Artwork © Yasin Isik

Melanie is very interested in science and exploration and how they drive each other. So she likes to mix up her science and her adventures.

She loves the outdoors, especially the mountains, so in the winter she always tries to make time to ski and in the summer to walk and climb.  As well as the UK and Europe, she has trekked in Nepal and Peru, and climbed in the Himalayas, South America and Africa. In 2018 she summitted Mount Everest. Melanie also enjoys scuba diving and sailing, though does have a tendency to get seasick!

On a more regular basis at home she enjoys running, yoga and countryside walks.  She plays the guitar, loves dancing and never seems to find enough time to read everything she wants.  She speaks fairly fluent French, basic Spanish and a bit of Norwegian.


Melanie is a plasma physicist specialising in fusion energy – a clean, green, safe energy for the future.  She did her PhD with Imperial College London, spending the majority of her time at Culham Centre for Fusion Energy, Oxfordshire, the location of the largest fusion experiment in the world, JET.

Melanie is currently Communications Consultant for Tokamak Energy, a private company aiming to accelerate the development of fusion energy by exploiting new technologies.  Tokamak Energy is combining novel High Temperature Superconducting magnets with the more efficient Spherical Tokamak design to make more compact fusion machines.  Smaller, cheaper machines will lead to commercial fusion faster, which is a really exciting possibility. Have a look at the Tokamak Energy website.


Melanie is an accomplished, inspirational speaker who has delivered countless lectures at festivals, events and schools. She mostly speaks about the aurora, fusion energy, Everest and combining science with adventure. The theme across all of these things is the notion of “impossibles” – pushing the boundaries and doing things that have never been done before.

As an expert and author on the northern lights, Melanie also joins trips to see the aurora and eclipses, where she is on hand to talk to travellers about these two spectacular phenomena and our connection to the Sun.

Melanie is represented by Northbank Talent Management.

See Speaking to find out about Melanie’s talks.

If you would like Melanie to speak at your event or join your trip please contact us here or via Northbank Talent Management.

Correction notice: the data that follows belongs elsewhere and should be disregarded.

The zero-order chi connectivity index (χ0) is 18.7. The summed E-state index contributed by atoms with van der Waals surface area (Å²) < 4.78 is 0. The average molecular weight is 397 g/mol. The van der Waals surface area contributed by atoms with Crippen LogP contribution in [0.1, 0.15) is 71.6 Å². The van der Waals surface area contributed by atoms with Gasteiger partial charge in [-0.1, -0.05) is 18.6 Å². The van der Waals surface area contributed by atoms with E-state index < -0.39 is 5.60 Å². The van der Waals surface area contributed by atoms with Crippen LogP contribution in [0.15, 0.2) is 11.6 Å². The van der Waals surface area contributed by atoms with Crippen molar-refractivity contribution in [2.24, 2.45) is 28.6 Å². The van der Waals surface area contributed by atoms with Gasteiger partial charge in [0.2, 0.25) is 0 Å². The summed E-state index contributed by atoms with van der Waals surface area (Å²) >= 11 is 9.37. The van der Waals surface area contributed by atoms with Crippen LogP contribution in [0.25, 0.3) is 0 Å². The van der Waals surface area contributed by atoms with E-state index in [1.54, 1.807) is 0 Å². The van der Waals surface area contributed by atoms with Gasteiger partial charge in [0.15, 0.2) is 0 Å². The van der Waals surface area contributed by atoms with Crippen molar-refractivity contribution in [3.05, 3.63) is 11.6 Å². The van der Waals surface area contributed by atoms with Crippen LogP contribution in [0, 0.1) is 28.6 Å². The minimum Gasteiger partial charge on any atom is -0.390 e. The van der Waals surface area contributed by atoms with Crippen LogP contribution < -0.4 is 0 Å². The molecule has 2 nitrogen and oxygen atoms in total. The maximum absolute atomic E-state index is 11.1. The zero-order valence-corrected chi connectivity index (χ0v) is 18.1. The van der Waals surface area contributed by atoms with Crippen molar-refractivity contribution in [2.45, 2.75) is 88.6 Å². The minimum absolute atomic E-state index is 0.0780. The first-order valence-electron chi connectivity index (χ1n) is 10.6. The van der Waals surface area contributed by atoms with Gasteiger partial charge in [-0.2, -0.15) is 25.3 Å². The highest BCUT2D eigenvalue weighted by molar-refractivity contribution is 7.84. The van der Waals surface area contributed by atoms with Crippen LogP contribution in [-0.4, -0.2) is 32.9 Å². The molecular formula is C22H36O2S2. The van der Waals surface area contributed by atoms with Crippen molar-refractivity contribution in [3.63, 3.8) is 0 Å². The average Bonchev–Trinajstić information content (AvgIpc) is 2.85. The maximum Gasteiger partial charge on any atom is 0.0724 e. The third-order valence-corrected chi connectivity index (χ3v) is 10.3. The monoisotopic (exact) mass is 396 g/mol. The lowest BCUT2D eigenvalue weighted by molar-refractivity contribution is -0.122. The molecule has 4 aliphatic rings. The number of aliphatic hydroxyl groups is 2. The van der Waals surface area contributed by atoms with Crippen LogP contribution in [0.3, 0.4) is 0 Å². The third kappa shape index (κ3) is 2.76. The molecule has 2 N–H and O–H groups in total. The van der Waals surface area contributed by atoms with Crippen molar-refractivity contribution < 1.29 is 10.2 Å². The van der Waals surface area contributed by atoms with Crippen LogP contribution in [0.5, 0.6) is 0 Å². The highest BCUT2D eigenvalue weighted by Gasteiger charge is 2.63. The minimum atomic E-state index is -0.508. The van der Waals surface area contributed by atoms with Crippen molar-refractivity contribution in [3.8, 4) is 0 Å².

Melanie has worked extensively in education, alongside her fusion work and writing, with organisations such as the Institute of PhysicsThe Ogden Trust, the Your Life campaign and Anturus. She has also developed training for academic researchers in public engagement with the National Coordinating Centre for Public Engagement.

At Anturus, Melanie initiated the Mountain Science project, was part of Expedition Alpine and Expedition Iceland.

During 2010 Melanie was the lecturer for the Institute of Physics’ annual Schools and Colleges lecture series.  Throughout the year she visited over 35 schools and delivered a talk to GCSE/A-level students on the physics of fusion and, more specifically, how the science learnt in school is used in the development of a new energy source. During that year she wrote a series of blogs for the Institute of Physics about fusion and her travels around the country. The blogs were combined into the book Star Chambers: the race for fusion power published in 2012. Since then, Melanie has delivered countless lectures at schools, festivals and events, and continues to do so.


PhD in Plasma Physics from Imperial College London
MSc in Physics from Bristol University
PADI Advanced Diver
RYA Competent Crew (sailing)
OPAL French Proficiency


– Imperial College London – academic visitor in the Plasma Physics group
– Institute of Physics – member of the Plasma Physics Group, Science Communicators group and Women in Physics group
– Director of Strategic Operations of the Fusion Industry Association
– Vice President of the Alpine Club 2019/2020.
– Founder ambassador of the Your Life campaign and a STEM ambassador
– Trustee of Edirisa UK, set up in 2005, which supports communities and education in Uganda


If you are a student wondering how I got into physics and the work that I do, read the Week in the Working World blog I wrote for Alcester Grammar School’s Life magazine. I don’t have a normal week, so it’s more a story of how I came to be doing what I do.


skiing ⋄ mountains ⋄ science ⋄ green ⋄ classical literature ⋄ sunny mornings ⋄ dancing ⋄ apples ⋄ singing ⋄ tea ⋄ space